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Longshoremen On Strike In Baltimore Harbor

Members of the Local 333 walk the picket line at Baltimore harbor.
Elliott Francis
Members of the Local 333 walk the picket line at Baltimore harbor.

A strike by longshoremen at the port of Baltimore is shutting down operations at one of the nation's busiest shipping ports.

Millions of dollars of cargo sits idle as longshoreman walk the picket line in a contract dispute with shipping officials.

The dispute between the Steamship Trade Association and the 1,200 dock workers has been festering for the three years the longshoremen have been without a contract. They also want that agreement to be fair, which is why members of International Longshoreman's Association local 333 refused the latest contract offer this week and authorized this strike.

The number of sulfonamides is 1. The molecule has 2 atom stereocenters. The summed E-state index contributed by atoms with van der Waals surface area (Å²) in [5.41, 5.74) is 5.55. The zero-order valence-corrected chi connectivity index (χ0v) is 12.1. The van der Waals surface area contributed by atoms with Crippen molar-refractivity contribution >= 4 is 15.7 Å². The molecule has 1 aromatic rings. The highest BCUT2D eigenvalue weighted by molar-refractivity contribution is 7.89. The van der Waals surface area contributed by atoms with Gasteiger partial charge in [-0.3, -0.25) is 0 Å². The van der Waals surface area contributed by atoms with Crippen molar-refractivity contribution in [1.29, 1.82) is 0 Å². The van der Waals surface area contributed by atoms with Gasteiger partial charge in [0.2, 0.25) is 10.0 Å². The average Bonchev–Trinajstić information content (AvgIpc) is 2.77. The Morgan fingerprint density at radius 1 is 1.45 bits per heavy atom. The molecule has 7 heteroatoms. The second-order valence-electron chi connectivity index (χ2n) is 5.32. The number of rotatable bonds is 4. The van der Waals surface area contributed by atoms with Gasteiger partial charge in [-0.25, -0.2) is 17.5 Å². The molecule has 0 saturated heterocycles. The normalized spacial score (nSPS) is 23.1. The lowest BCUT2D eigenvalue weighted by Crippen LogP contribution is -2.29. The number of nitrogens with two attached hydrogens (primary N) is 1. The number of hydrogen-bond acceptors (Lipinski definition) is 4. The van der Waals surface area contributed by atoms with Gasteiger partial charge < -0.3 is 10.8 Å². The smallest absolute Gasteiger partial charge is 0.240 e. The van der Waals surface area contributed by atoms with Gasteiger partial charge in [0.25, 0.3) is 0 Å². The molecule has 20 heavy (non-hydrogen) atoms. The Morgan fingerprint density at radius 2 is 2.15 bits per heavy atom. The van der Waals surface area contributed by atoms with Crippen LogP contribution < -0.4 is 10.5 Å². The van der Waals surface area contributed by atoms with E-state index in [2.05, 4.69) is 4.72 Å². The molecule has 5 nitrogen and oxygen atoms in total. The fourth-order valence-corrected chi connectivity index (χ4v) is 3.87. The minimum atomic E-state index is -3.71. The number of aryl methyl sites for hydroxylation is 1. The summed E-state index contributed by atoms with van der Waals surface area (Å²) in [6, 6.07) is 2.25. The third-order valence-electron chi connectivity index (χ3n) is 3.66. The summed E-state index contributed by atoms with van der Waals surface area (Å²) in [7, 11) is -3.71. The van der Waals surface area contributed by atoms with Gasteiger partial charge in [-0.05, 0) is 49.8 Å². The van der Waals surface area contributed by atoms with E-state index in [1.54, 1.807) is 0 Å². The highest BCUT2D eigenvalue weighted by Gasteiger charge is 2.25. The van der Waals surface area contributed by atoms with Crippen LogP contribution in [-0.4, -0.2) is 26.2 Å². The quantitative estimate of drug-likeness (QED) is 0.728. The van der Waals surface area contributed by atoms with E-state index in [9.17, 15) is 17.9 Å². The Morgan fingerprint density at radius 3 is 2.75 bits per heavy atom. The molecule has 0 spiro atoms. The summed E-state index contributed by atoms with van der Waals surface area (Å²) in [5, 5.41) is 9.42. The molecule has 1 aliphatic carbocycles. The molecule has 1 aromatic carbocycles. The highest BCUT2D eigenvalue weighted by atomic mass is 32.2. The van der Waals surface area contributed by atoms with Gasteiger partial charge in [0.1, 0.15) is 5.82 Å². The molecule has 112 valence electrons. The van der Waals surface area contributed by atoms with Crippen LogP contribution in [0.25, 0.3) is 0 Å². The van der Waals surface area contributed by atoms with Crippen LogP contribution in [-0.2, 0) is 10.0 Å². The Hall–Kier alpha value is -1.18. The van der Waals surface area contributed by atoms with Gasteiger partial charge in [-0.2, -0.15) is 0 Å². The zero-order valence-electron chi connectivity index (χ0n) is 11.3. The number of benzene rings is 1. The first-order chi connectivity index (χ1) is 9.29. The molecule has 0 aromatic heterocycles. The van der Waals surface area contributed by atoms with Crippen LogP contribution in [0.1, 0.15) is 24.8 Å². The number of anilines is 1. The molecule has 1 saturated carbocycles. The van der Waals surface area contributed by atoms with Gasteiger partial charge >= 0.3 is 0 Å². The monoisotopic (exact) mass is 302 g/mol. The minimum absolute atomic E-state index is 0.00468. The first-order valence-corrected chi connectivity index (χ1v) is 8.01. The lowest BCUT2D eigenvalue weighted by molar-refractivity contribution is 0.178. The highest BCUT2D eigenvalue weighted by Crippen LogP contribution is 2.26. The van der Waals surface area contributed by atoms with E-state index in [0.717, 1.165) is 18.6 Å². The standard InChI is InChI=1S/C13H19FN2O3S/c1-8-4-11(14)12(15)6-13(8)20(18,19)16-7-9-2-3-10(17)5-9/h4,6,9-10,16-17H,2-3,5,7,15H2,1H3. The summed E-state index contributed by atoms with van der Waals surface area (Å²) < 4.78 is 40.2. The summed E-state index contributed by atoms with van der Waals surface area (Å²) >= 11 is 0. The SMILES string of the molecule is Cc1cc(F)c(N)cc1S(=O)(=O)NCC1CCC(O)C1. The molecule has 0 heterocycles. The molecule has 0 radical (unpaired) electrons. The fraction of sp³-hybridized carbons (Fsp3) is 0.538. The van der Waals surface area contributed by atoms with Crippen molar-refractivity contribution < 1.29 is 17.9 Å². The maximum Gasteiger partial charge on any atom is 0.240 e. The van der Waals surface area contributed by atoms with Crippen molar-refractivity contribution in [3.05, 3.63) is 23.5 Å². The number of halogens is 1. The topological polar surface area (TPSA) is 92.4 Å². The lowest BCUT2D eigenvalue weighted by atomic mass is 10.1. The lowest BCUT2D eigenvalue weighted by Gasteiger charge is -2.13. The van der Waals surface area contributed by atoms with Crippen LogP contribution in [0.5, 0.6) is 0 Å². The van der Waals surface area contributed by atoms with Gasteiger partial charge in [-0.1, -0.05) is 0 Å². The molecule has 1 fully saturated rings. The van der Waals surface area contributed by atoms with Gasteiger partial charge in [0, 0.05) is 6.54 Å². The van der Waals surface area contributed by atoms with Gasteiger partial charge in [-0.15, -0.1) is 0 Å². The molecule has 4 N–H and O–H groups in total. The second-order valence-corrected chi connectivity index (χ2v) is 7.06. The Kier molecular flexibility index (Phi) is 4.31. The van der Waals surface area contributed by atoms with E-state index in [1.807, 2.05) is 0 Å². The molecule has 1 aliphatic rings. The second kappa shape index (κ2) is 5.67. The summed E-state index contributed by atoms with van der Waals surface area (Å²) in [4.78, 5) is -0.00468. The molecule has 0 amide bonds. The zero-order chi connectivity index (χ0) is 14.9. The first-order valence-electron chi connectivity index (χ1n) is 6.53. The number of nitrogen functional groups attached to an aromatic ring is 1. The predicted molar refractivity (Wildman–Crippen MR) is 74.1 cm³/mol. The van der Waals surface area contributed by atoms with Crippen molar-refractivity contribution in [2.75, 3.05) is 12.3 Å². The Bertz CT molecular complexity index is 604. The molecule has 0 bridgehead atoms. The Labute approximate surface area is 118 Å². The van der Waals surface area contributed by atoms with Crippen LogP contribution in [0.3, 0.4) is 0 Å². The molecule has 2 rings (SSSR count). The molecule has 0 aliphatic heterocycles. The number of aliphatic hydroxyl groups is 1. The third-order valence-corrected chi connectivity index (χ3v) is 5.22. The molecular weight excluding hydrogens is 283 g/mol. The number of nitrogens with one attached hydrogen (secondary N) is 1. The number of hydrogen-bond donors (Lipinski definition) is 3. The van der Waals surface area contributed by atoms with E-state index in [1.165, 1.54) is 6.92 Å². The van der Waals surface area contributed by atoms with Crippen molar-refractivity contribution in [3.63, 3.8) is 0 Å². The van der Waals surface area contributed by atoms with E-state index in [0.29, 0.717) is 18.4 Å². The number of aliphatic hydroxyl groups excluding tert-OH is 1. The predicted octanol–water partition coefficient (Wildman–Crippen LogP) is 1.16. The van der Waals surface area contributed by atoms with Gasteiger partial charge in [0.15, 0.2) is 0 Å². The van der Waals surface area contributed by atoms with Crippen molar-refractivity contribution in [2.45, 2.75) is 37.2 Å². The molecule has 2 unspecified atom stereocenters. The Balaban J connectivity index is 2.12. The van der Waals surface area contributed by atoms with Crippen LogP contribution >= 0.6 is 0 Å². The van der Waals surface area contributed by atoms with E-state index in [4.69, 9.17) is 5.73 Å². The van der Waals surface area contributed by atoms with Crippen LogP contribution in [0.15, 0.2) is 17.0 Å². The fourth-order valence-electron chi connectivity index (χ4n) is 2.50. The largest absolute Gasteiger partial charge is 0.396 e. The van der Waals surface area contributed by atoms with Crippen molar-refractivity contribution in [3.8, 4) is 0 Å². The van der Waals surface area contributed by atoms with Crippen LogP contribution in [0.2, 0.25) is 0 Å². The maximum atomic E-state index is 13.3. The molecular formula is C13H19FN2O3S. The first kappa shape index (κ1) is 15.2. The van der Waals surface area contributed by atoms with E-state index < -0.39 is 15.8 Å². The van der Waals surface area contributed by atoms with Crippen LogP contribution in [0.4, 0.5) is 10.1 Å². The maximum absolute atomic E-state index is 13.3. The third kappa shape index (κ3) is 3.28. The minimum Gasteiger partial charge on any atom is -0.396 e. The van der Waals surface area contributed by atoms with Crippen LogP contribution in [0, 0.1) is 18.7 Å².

"All we want is a fair contract," says John Dandridge, a longshoreman of 13 years. "They're making billions of dollars and don't want to give you a fair living. If this is what we have to do then this is what we will do. Maybe somewhere in America somebody might hear our plea."

High on the long list of disputed contract points is the issue of worker safety on the docks. The longshoremen say the loading and unloading of thousands of tons of cargo is one of the most hazardous jobs in the shipping industry.

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